Communicating Online in the Wake of an “Infodemic”: How We Can Avoid Hazardous Misinformation and Practice Better Mental Health

Communicating Online in the Wake of an “Infodemic”: How We Can Avoid Hazardous Misinformation and Practice Better Mental Health

 

Gen Z’s and Millenials are at battle with a virus unlike anything they have seen before. The middle-aged and elderly are also stunned by its spreading, especially because they are more vulnerable than the former. On an international scale, we are all scared about what is happening — and social media is not helping.

The World Health Organization (WHO) also refers to the coronavirus pandemic as an ‘infodemic’ — hazardous misinformation and fake news is disseminating across Facebook, Twitter and Instagram. Facebook is attempting to block these posts and Twitter is beginning to mark these fake accounts as spam, but that does not halt content from being posted in private groups and direct messages. Youtube is also a host, featuring fake accounts that offer false cures for the virus. 

With the amount of misinformation online, social media users, including myself, are confused about what is true and what is false. (Here’s an example from one of my favorite Instagram bloggers, Jenette Ogden, that sums up my feelings about my current social media feed well). The past few days I’ve been thinking about how I can be more aware of fake coronavirus news, share factual content and control my overall mental health. This is a short list of four tips I’ve been practicing that have made me feel better, and I hope will make you feel better, too.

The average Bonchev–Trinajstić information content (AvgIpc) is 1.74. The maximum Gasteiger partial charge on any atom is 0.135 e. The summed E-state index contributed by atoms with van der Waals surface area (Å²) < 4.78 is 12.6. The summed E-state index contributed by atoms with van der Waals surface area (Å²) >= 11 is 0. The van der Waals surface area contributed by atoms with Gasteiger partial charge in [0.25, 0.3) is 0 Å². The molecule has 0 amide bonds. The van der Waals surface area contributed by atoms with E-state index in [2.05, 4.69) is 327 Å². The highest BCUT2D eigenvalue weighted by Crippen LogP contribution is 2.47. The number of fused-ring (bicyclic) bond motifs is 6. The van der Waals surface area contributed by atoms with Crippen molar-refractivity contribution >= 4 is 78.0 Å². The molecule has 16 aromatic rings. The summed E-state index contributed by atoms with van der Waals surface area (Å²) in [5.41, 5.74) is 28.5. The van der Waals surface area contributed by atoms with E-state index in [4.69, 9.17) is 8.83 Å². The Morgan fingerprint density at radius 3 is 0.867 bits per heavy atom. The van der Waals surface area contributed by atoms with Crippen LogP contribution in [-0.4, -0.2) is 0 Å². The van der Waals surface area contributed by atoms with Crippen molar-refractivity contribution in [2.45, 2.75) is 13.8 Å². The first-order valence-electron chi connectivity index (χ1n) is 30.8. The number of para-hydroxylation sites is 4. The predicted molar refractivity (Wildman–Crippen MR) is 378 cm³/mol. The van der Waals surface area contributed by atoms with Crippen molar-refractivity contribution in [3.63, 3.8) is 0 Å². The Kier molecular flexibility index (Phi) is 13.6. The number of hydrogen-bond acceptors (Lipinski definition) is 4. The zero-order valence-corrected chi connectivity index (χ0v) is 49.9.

1. Unfollow or mute accounts that are making you upset

This is a scary time and we need to protect ourselves. This also means that we do not need to upset ourselves further by reading or viewing content that inflicts anxiety upon us. If someone you follow on social media is frequently posting such content, mute them for the time being. You should not sacrifice your own mental health during a pandemic. 

2. Follow and share information from reliable sources, like WHO and CDC 

These are the definitive sources for all news related to the coronavirus. That being said, these are the only fully trusted sources for information. As a responsible communicator online, promoting and sharing content from these organizations better informs your social media circle and the general public. Additionally. limit your time watching the news and be mindful of where you are getting your “news” from. Just because a celebrity or social media friend shares something does not mean it is credible.

3. Stay connected with the news, but also spend time away from it

The past few weeks I have remained glued to my phone. As I read certain headlines or posts, I can feel my chest tightening. I am now choosing to limit my overall time on my social accounts — this has helped my state of mind tremendously. I am still staying informed and following the news, but I am mindful of where I retrieve it from and who is disseminating it.

4. Turn off your phone and do something you really enjoy

For a lot of us, quarantining has opened a window of free-time that never fit our previous schedules. Ironically, this time is an opportunity to take up something new. Painting with Bob Ross, learning to playing an instrument, taking one of the free ivy-league online courses … there is an infinite list of things you can do, and even if you do not take up a new activity, spend time — whether IRL or online — with your loved ones. Lonely days feel less lonely when you connect with the people who matter to you most.

Wash your hands, don’t touch your face, stay at home but also only follow reliable information, limit your time online, call a loved-one and challenge yourself to try something new. 

To staying well and keeping safe,
Carter

Written By: Carter Smith
4/2/2020

 

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